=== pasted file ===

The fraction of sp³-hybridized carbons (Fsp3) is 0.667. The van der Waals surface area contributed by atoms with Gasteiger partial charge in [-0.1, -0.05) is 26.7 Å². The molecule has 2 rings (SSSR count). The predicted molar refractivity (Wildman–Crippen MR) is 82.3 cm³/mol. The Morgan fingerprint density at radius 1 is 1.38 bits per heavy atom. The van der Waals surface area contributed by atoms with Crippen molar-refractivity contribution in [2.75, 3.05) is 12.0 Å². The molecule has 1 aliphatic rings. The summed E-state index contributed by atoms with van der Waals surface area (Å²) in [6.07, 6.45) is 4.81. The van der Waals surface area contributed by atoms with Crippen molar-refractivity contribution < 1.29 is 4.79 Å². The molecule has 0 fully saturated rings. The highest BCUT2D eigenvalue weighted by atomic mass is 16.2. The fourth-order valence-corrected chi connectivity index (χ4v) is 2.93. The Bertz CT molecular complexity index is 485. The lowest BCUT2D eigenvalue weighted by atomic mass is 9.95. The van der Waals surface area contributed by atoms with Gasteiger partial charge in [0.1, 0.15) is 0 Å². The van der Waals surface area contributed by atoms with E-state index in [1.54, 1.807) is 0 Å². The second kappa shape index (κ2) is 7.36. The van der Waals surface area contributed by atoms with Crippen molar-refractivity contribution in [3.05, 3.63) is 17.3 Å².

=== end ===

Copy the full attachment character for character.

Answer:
The fraction of sp³-hybridized carbons (Fsp3) is 0.667. The van der Waals surface area contributed by atoms with Gasteiger partial charge in [-0.1, -0.05) is 26.7 Å². The molecule has 2 rings (SSSR count). The predicted molar refractivity (Wildman–Crippen MR) is 82.3 cm³/mol. The Morgan fingerprint density at radius 1 is 1.38 bits per heavy atom. The van der Waals surface area contributed by atoms with Crippen molar-refractivity contribution in [2.75, 3.05) is 12.0 Å². The molecule has 1 aliphatic rings. The summed E-state index contributed by atoms with van der Waals surface area (Å²) in [6.07, 6.45) is 4.81. The van der Waals surface area contributed by atoms with Crippen molar-refractivity contribution < 1.29 is 4.79 Å². The molecule has 0 fully saturated rings. The highest BCUT2D eigenvalue weighted by atomic mass is 16.2. The fourth-order valence-corrected chi connectivity index (χ4v) is 2.93. The Bertz CT molecular complexity index is 485. The lowest BCUT2D eigenvalue weighted by atomic mass is 9.95. The van der Waals surface area contributed by atoms with Gasteiger partial charge in [0.1, 0.15) is 0 Å². The van der Waals surface area contributed by atoms with E-state index in [1.54, 1.807) is 0 Å². The second kappa shape index (κ2) is 7.36. The van der Waals surface area contributed by atoms with Crippen molar-refractivity contribution in [3.05, 3.63) is 17.3 Å².